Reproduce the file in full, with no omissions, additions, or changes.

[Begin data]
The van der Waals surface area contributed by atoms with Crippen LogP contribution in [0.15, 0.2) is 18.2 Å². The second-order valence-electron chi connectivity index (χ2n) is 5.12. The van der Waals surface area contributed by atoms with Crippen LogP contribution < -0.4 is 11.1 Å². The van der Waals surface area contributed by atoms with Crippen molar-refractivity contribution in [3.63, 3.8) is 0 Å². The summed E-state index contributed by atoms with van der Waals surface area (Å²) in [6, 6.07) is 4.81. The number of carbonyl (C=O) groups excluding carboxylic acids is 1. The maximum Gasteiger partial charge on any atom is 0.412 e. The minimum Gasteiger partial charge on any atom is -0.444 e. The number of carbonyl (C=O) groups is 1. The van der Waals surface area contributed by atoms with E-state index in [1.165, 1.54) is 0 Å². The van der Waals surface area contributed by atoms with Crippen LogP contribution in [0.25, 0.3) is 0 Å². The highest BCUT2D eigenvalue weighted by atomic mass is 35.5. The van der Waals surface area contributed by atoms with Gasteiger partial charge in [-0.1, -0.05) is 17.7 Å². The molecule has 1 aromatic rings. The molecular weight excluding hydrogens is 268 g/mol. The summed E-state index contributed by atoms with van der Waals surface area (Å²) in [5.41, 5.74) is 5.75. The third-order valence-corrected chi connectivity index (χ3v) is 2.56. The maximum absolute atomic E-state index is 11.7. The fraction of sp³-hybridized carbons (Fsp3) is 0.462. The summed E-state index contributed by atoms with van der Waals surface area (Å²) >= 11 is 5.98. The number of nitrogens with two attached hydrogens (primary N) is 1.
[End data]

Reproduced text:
The van der Waals surface area contributed by atoms with Crippen LogP contribution in [0.15, 0.2) is 18.2 Å². The second-order valence-electron chi connectivity index (χ2n) is 5.12. The van der Waals surface area contributed by atoms with Crippen LogP contribution < -0.4 is 11.1 Å². The van der Waals surface area contributed by atoms with Crippen molar-refractivity contribution in [3.63, 3.8) is 0 Å². The summed E-state index contributed by atoms with van der Waals surface area (Å²) in [6, 6.07) is 4.81. The number of carbonyl (C=O) groups excluding carboxylic acids is 1. The maximum Gasteiger partial charge on any atom is 0.412 e. The minimum Gasteiger partial charge on any atom is -0.444 e. The number of carbonyl (C=O) groups is 1. The van der Waals surface area contributed by atoms with E-state index in [1.165, 1.54) is 0 Å². The van der Waals surface area contributed by atoms with Crippen LogP contribution in [0.25, 0.3) is 0 Å². The highest BCUT2D eigenvalue weighted by atomic mass is 35.5. The van der Waals surface area contributed by atoms with Gasteiger partial charge in [-0.1, -0.05) is 17.7 Å². The molecule has 1 aromatic rings. The molecular weight excluding hydrogens is 268 g/mol. The summed E-state index contributed by atoms with van der Waals surface area (Å²) in [5.41, 5.74) is 5.75. The third-order valence-corrected chi connectivity index (χ3v) is 2.56. The maximum absolute atomic E-state index is 11.7. The fraction of sp³-hybridized carbons (Fsp3) is 0.462. The summed E-state index contributed by atoms with van der Waals surface area (Å²) >= 11 is 5.98. The number of nitrogens with two attached hydrogens (primary N) is 1.